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                           NATURAL TREASURES
                            January 17, 2001

Today, President Clinton will highlight the importance of preserving America's natural and historic heritage by creating or expanding eight national monuments, including two along the Lewis and Clark National Historic Trail. In a ceremony in the East Room of the White House, where the Lewis and Clark Expedition was launched nearly 200 years ago, the President also will commemorate the efforts of the explorers by granting posthumous promotions to William Clark, Sacagawea, and York, all key contributors to the success of the Expedition. The President will be joined by Interior Secretary Bruce Babbitt, historian Stephen Ambrose, and descendants and representatives of the explorers.

Celebrating the Legacy of Lewis and Clark. Today, President Clinton will recognize the achievements of the Lewis and Clark Expedition and its significance in American history. Nearly 200 years ago, under the direction of President Thomas Jefferson, Meriwether Lewis and William Clark spent close to three years traversing America's Western frontier. Aided by their Corps of Discovery, they traveled 8,000 miles, hauling heavy equipment into treacherous terrain, and mapping rivers, mountains, and prairies. They navigated and named two-thirds of the American continent, filled their journals with detailed images of the natives they met, and wrote the first scientific descriptions of nearly 300 plants and animals. Their adventure excited the nation with amazing discoveries. The actions the President will take today recognize three individuals who made valuable contributions to the expedition, and will ensure the preservation of some of the extraordinary landscapes explored by Lewis and Clark.

Recognizing Undaunted Courage. President Clinton will posthumously honor three members of the Lewis and Clark Corps of Discovery in recognition of their courage and contributions to our nation's history:

Preserving America's Treasures. Building on his commitment to preserving America's treasures and cultural history, President Clinton will create seven new national monuments -- two along the Lewis and Clark National Historic Trail -- and expand one existing monument. This action, taken after careful review and extensive public input, will help safeguard the valuable ecology and history of these irreplaceable landscapes for future generations. The Proclamations signed by the President will establish as the overriding purpose of the new monuments the preservation of their unique natural and historic values. Specific protections may vary, but generally the lands are protected from future mining and other activities that would degrade them. Valid existing rights are preserved. The sites are:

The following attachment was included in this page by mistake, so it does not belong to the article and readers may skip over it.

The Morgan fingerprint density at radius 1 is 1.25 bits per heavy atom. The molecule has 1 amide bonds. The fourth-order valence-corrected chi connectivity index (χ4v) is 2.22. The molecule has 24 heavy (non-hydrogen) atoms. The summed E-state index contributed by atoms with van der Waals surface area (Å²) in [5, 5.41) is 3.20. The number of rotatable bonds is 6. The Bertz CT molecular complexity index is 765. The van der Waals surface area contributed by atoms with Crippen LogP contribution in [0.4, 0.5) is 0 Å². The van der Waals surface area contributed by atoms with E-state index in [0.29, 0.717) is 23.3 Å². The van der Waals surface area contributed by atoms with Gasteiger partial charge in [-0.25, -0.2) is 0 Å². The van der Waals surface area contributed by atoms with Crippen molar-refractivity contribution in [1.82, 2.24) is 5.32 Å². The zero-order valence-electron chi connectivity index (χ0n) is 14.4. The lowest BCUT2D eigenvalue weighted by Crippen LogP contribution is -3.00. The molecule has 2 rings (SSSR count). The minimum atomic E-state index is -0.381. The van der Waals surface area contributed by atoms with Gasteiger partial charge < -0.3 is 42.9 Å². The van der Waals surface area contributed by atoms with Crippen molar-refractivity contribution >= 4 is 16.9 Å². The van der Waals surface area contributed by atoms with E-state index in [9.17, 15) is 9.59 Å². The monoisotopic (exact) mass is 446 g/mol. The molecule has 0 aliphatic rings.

In 1805, Lewis and Clark spent three weeks traversing the area, which encompasses an array of habitats including rolling grasslands, white cliffs, rugged badlands, and remnants of ancient cottonwood groves. Their journals describe the fascinating geology of the river banks, the Native American culture, and a vast range of wildlife. Lewis wrote, "The hills and river cliffs which we passed today exhibit a most romantic appearance -- it seemed as if those scenes of visionary enchantment would never end."

Pompeys Pillar is like a sandstone history book. On July 25, 1806, Clark carved his name and date into the pillar's sandstone surface. The pillar also bears Native American drawings and other historical inscriptions. Clark originally named the rock after his nickname for Sacagawea's infant son. His journal entry described it as "...a remarkable rock [with] the most extensive view in every direction."

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